Flinders University’s long association with South Australia’s film industry has seen the SA Film Corporation officially name its Adelaide Studios sound mixing theatre after Michael Rowan.
Mr Rowan oversaw the construction and maintenance of the SAFC’s world-class sound facilities, and has been involved with the design of sound mixing and Foley facilities at the SAFC’s subsequent locations, including its current home at Glenside.
At the naming ceremony for the Michael Rowan Sound Mixing Theatre, the Minister for Innovation and Skills David Pisoni praised Mr Rowan’s role in establishing SA as a global leader in the post-production sector, saying: “Michael Rowan is one of the many expert technicians and unsung heroes that have made South Australia’s post-production facilities celebrated the world over.”
In the early 1970s, Mr Rowan was the technician for Flinders University’s fledgling film studies program, which was then part of the drama major.
He looked after motion picture cameras and built sound reproducers when students like filmmaker Scott Hicks were studying film and drama at Flinders.
In 1974, Mr Rowan was headhunted by the SAFC, which had been established two years earlier by former premier Don Dunstan as Australia’s first state-based film production company.
By the mid-1980s, Mr Rowan had established the Studios’ mixing theatre to compete on the international stage – with a console he built himself.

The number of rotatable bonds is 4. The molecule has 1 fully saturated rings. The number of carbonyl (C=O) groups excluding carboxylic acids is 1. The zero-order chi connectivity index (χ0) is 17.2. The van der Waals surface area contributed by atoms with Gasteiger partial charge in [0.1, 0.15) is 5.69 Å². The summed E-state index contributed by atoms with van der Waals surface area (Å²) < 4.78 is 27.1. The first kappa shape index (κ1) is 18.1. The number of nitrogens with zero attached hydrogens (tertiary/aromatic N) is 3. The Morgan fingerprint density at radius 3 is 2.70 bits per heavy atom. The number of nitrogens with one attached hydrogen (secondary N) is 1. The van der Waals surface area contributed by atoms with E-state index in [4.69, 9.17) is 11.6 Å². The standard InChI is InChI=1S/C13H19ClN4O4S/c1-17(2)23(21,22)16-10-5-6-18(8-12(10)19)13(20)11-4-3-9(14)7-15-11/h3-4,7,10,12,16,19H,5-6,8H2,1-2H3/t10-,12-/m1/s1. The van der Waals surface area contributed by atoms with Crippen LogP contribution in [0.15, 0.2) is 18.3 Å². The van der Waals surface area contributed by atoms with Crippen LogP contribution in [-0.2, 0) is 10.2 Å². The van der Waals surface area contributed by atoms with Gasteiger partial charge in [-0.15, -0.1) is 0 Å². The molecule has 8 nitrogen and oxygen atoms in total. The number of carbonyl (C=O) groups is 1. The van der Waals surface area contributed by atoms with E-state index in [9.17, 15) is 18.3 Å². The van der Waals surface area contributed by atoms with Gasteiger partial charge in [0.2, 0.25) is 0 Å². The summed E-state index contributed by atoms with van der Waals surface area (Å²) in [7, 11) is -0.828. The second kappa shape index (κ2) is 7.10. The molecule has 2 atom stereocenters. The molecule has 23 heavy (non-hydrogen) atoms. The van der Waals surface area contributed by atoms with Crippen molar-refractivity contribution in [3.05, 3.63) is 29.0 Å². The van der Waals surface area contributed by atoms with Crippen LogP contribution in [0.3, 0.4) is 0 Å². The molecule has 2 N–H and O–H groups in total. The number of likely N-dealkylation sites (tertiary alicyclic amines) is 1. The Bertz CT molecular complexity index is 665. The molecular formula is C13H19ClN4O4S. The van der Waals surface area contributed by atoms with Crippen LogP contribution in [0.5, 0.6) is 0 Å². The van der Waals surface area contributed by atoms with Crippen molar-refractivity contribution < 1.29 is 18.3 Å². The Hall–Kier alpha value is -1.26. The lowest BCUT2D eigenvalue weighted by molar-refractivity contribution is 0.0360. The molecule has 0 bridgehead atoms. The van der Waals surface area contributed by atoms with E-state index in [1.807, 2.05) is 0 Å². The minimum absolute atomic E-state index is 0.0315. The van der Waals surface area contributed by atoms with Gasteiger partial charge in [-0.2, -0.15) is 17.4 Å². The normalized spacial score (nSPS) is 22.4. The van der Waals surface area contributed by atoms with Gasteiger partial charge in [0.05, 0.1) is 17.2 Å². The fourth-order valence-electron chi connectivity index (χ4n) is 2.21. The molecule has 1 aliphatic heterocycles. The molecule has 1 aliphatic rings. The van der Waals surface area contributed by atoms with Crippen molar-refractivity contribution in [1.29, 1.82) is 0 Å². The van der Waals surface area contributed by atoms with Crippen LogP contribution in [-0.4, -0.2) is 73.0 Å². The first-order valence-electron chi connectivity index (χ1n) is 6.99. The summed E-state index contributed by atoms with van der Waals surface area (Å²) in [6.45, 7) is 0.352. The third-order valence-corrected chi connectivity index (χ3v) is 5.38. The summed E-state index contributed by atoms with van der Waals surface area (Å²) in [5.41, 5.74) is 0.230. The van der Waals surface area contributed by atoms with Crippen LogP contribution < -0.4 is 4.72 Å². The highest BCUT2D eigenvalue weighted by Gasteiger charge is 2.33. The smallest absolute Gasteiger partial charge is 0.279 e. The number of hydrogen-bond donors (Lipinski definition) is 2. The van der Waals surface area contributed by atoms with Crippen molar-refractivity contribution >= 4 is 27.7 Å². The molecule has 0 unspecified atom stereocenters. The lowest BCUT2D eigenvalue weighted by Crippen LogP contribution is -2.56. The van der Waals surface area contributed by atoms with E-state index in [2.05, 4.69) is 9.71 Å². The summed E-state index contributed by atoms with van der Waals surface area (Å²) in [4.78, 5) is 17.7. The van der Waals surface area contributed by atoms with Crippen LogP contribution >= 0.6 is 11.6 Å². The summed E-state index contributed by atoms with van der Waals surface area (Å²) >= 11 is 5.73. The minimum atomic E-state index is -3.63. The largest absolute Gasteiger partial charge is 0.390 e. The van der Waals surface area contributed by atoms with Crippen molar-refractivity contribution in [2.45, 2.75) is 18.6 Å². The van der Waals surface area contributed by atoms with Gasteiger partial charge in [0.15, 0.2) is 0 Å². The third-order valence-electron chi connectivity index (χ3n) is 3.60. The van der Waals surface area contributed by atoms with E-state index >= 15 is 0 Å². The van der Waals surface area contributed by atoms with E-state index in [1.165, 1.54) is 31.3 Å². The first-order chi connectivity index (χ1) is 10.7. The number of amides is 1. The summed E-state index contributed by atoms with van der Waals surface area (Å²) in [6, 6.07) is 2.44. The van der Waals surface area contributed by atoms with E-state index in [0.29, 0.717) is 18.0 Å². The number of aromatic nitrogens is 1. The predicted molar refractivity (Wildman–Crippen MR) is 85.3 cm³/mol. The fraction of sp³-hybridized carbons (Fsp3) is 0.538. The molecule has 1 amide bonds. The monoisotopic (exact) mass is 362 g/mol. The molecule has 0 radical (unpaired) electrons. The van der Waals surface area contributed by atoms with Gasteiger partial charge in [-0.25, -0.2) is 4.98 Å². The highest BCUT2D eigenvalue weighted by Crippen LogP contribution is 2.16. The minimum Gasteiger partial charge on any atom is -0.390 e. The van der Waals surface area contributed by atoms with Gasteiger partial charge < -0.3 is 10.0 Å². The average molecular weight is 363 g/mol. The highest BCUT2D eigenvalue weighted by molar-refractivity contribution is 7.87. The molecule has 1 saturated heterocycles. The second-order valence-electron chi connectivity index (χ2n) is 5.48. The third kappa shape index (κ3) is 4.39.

Flinders University graduate and distinguished alumni James Currie, himself an acclaimed sound recordist and sound mixer including Rolf de Heer’s films Bad Boy Bubby, The Tracker and Ten Canoes, dubbed Michael Rowan “the godfather of film sound”.
“Without Michael there would not be an international standard facility in this state,” he says.
“Michael’s generosity of spirit and calm and thoughtful approach to all is well known, his modesty and relentless pursuit are legendary.”
Mr Currie, who was the subject of the late Flinders Screen Studies lecturer Andrew Zielinski’s 2010 book Conversations with a Sound Man, says “this naming goes a small way to recognise and celebrate Michael Rowan and his gift to South Australia and ensuring the future of sound practitioners, producers, and filmmakers Australia-wide.
Heesom Casting’s Angela Heesom, who won the Flinders Mercury Award for her outstanding contribution to the local screen industry at the 2019 South Australian Screen Awards, says: “Mike is a favourite of so many of SA’s professional filmmakers. He has brought not only great prowess and skill, but enormous heart to his work amongst us.”
Over the years, many Flinders graduates and current students have found acting, production and crew roles in the domestic film industry, with more in the pipeline with the $70 million blockbuster Mortal Kombat soon to enter production at Adelaide Studios.